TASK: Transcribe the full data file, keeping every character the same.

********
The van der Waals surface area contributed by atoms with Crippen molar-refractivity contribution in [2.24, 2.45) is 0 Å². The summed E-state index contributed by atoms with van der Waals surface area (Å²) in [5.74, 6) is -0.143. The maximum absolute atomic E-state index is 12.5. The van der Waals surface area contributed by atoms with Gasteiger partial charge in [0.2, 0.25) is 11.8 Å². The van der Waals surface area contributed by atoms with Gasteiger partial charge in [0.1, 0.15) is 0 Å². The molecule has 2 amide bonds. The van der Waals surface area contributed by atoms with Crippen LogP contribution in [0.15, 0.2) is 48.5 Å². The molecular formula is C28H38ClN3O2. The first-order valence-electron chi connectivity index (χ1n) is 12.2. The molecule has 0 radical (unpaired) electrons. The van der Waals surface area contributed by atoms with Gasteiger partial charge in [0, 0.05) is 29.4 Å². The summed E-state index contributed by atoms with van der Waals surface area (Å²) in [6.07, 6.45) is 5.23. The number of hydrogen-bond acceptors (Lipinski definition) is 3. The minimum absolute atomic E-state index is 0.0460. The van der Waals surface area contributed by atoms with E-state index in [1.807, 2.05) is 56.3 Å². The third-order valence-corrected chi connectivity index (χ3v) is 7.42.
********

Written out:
The van der Waals surface area contributed by atoms with Crippen molar-refractivity contribution in [2.24, 2.45) is 0 Å². The summed E-state index contributed by atoms with van der Waals surface area (Å²) in [5.74, 6) is -0.143. The maximum absolute atomic E-state index is 12.5. The van der Waals surface area contributed by atoms with Gasteiger partial charge in [0.2, 0.25) is 11.8 Å². The van der Waals surface area contributed by atoms with Gasteiger partial charge in [0.1, 0.15) is 0 Å². The molecule has 2 amide bonds. The van der Waals surface area contributed by atoms with Crippen LogP contribution in [0.15, 0.2) is 48.5 Å². The molecular formula is C28H38ClN3O2. The first-order valence-electron chi connectivity index (χ1n) is 12.2. The molecule has 0 radical (unpaired) electrons. The van der Waals surface area contributed by atoms with Gasteiger partial charge in [0, 0.05) is 29.4 Å². The summed E-state index contributed by atoms with van der Waals surface area (Å²) in [6.07, 6.45) is 5.23. The number of hydrogen-bond acceptors (Lipinski definition) is 3. The minimum absolute atomic E-state index is 0.0460. The van der Waals surface area contributed by atoms with E-state index in [1.807, 2.05) is 56.3 Å². The third-order valence-corrected chi connectivity index (χ3v) is 7.42.